Here is an interesting excerpt from the Dallas Morning News from June 2011. It relates, so be patient. "The Norwegian approach to criminal justice couldn’t be more different from Texas. It surely will be sorely tested by the case of accused mass murderer Anders Behring Breivik. According to Sentencing Law and Policy, the maximum sentence Breivik faces is 21 years in prison, while we still have the death penalty. And while Texas inmates work in the fields and live in sparse cells with no air conditioning, prison in Norway isn’t particularly punitive. Time magazine reported in 2010 that a new facility boasts amenities like a sound studio, jogging trails and a freestanding two-bedroom house where inmates can host their families during overnight visits. Unlike many American prisons, the air isn’t tinged with the smell of sweat and urine. Instead, the scent of orange sorbet emanates from the kitchen laboratory where inmates take cooking courses. In the Norwegian prison system, there’s a focus on human rights and respect, says Are Hoidal, the prison’s governor. We don’t see any of this as unusual. Yet another report from the Daily Mail, points out Norway’s recidivism rate is lower than many. The story is illustrated with a photo of a convicted murderer sunbathing at the Bastoy prison. You’re not going to see that at the Texas Department of Criminal Justice."
Perhaps strangely, I hold no confidence--and apparently neither do the Norwegians--that one group of people acting in the name of society as a whole has the natural right to incarcerate people, much less put them to death. The issue, I have come to believe, is how far outside the natural rights are we willing to go to protect society? The point is that you cannot protect society without violating natural rights, and yet if you are part of a society that deserves protecting, you have to mingle justice with mercy.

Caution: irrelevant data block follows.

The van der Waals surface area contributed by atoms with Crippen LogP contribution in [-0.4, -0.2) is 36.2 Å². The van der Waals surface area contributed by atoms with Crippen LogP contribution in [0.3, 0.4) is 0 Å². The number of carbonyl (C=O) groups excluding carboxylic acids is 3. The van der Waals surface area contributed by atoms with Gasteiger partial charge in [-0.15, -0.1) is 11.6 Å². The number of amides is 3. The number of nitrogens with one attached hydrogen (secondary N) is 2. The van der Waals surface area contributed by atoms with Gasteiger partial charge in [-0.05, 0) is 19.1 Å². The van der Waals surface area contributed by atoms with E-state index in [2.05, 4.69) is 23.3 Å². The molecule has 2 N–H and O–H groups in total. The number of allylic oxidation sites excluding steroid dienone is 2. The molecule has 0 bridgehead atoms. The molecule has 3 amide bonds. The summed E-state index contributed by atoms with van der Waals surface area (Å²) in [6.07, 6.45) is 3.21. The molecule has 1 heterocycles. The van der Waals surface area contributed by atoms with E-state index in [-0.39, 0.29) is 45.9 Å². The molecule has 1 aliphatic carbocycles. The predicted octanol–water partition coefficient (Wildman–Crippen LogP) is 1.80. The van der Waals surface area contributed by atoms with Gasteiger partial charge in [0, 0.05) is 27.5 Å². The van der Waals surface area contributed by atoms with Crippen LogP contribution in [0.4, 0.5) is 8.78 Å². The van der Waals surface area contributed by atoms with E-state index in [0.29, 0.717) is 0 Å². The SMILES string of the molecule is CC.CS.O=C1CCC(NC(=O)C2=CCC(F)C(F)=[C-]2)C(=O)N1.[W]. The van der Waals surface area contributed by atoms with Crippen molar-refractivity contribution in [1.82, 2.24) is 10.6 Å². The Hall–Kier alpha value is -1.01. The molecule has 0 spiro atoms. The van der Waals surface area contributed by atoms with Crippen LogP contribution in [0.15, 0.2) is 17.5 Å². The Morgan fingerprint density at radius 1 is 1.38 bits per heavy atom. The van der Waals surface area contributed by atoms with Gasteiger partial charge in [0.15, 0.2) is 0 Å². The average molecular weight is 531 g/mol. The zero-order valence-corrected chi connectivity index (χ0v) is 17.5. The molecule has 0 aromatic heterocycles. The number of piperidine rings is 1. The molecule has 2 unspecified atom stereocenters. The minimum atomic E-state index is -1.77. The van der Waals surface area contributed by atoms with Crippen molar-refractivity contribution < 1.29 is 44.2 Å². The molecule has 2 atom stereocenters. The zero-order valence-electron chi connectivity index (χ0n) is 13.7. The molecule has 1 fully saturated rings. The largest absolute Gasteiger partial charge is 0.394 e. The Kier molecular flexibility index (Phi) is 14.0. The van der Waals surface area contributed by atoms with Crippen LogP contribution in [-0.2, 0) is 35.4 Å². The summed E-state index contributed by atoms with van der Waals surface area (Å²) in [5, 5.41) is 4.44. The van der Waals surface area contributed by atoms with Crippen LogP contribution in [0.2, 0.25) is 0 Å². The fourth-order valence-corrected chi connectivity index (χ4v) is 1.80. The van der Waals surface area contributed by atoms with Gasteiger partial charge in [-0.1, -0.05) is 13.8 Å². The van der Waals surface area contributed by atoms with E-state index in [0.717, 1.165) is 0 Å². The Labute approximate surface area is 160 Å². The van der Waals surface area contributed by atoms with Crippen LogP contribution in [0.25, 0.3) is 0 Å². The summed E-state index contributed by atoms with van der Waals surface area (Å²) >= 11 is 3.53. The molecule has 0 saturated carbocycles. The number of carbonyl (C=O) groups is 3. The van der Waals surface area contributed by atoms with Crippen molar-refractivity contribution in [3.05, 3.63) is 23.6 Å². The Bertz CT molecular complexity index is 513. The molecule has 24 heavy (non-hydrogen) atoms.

So, to almost wrap this up for the moment, let's look at what the National Criminal Justice Resource Service has to say about our Norwegian friends. "Norway is a unified state in which governmental power is divided between the judiciary, executive, and legislative branches, each of which are mutually independent." Okay, so far that sounds similar to the USA. Let's go on. "The executive branch is composed of the King and members of the Cabinet." Well, that might just be a matter of semantics, whatever the difference is. Fine. "Having been largely established on a national level, the Norwegian system is most like the legal systems of the other Nordic countries, particularly those of Denmark and Sweden. Norway does not have a general codification of private or public law that corresponds to the Code Civil. Norwegian courts do not attach the same weight to judicial precedents as members of the judiciary in common law countries. Neither are Norwegian courts bound by intricate rules on the admissibility of evidence; the basic rules is that all evidence is admissible [emphasis mine]. Court procedure is relatively informal and simple. There is a strong lay influence in the judicial assessment of criminal matters and, to a lesser extent, civil matters." Well, that's interesting. Sounds as if they are more interested in doing the right thing than in getting all snarled up in procedures.